Pry the lower rear wall panel away from the speaker panel to access the edges of the panel. Next, pry up the speaker panel to release the metal clips at the top. Roll the panel toward the rear of the car to access the speakers, then remove the four Phillips screws securing each speaker. Once it's loose, remove the speakers and disconnect the wiring.
From here, all you need to do is connect the new speakers, secure them (using mounting brackets if needed) and test them out. If they sound good, start buttoning everything up again.
Tools needed: Panel tool, Phillps screwdriver
Nissan 350Z Roadster (Crutchfield Research Photo)
Rear speakers in the Roadster
The 350Z Roadster (2004-2009) is a bit different when it comes to rear speaker removal. For one thing, you won't have to worry about banging your head on the roof (definitely a bonus), but there's a bit more to it.
The ragtops are rare, so we don't actually cover them in the Coupe-only MasterSheet. If you're swapping speakers on a 350Z convertible, talk to Crutchfield Tech Support, and we'll make sure you get the disassembly information you need. It's not that hard, really, but it does require some careful, patient work. We'll help you get the job done.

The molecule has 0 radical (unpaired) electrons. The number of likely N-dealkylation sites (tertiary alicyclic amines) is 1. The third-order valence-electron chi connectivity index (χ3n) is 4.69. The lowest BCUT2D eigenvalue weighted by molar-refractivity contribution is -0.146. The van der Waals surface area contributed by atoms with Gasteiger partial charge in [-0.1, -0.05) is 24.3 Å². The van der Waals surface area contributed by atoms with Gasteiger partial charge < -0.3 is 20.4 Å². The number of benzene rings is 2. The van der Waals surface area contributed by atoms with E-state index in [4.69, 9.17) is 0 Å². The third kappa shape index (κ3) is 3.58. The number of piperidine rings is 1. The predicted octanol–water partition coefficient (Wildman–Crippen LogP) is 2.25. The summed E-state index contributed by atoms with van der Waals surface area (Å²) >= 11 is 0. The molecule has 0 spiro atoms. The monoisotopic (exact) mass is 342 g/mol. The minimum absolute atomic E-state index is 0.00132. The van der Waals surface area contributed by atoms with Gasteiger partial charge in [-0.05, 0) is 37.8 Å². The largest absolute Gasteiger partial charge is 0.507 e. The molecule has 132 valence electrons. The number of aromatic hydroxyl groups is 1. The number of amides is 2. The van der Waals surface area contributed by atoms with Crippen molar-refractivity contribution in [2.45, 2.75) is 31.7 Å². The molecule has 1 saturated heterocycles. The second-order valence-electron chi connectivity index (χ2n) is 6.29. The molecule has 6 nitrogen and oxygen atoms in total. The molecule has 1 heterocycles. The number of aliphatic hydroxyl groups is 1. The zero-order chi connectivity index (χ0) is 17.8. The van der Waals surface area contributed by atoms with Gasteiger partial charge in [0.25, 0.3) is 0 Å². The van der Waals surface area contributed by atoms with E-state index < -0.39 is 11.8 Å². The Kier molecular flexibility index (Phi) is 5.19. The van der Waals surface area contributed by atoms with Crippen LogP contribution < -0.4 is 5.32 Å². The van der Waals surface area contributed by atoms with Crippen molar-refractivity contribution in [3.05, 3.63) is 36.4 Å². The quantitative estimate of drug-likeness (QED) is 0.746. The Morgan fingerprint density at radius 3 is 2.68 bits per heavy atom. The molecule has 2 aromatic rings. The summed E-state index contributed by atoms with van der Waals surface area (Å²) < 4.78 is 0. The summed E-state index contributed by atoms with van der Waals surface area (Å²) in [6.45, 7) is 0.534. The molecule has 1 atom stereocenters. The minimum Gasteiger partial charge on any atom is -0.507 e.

The stock speakers can be replaced by 5-1/4" or 6-1/2" aftermarket models. If your car has a Bose® subwoofer, you can (and probably should) replace that too, as long as you're in there.
Tools needed: Panel tool, Phillips screwdriver, plus a 10mm socket, ratchet and extension for the sub (if present)
The Bose® sub is pretty easy to remove, but you'll need to install a new amp when you replace it (Crutchfield Research Photo)
The Bose®-equipped 350Z coupe has a 10" subwoofer mounted in the back wall. It's not hard to deal with, but because it's a decidedly non-standard 0.5-ohm speaker, you'll have to add a new amplifier, too. The stock subwoofer amp is mounted in the cavity with the subwoofer and it's not hard to remove.
To remove the sub, gently pry off the grille panel, starting from the top. Once that's out of the way, remove the four Phillips (or 10mm) screws securing the sub, pull it out, and disconnect it.